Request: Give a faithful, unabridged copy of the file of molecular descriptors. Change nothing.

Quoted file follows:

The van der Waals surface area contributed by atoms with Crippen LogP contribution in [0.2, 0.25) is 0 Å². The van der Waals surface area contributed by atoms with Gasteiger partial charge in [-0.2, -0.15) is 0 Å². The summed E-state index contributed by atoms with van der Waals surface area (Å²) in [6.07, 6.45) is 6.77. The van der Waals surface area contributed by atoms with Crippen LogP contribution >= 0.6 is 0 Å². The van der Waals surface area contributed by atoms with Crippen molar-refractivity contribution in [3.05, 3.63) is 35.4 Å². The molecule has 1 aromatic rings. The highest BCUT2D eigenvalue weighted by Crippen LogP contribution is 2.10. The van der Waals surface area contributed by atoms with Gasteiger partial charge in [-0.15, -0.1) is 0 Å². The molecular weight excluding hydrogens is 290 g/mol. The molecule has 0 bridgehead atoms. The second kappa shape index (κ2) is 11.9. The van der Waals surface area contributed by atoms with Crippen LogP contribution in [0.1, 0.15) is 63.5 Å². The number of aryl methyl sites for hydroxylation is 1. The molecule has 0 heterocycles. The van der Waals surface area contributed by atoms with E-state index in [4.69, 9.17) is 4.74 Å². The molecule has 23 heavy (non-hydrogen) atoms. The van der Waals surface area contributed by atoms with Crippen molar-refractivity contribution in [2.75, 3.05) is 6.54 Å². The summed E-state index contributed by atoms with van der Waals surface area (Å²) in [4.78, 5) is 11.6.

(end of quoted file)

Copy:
The van der Waals surface area contributed by atoms with Crippen LogP contribution in [0.2, 0.25) is 0 Å². The van der Waals surface area contributed by atoms with Gasteiger partial charge in [-0.2, -0.15) is 0 Å². The summed E-state index contributed by atoms with van der Waals surface area (Å²) in [6.07, 6.45) is 6.77. The van der Waals surface area contributed by atoms with Crippen LogP contribution >= 0.6 is 0 Å². The van der Waals surface area contributed by atoms with Crippen molar-refractivity contribution in [3.05, 3.63) is 35.4 Å². The molecule has 1 aromatic rings. The highest BCUT2D eigenvalue weighted by Crippen LogP contribution is 2.10. The van der Waals surface area contributed by atoms with Gasteiger partial charge in [-0.15, -0.1) is 0 Å². The molecular weight excluding hydrogens is 290 g/mol. The molecule has 0 bridgehead atoms. The second kappa shape index (κ2) is 11.9. The van der Waals surface area contributed by atoms with Crippen LogP contribution in [0.1, 0.15) is 63.5 Å². The number of aryl methyl sites for hydroxylation is 1. The molecule has 0 heterocycles. The van der Waals surface area contributed by atoms with E-state index in [4.69, 9.17) is 4.74 Å². The molecule has 23 heavy (non-hydrogen) atoms. The van der Waals surface area contributed by atoms with Crippen molar-refractivity contribution in [2.75, 3.05) is 6.54 Å². The summed E-state index contributed by atoms with van der Waals surface area (Å²) in [4.78, 5) is 11.6.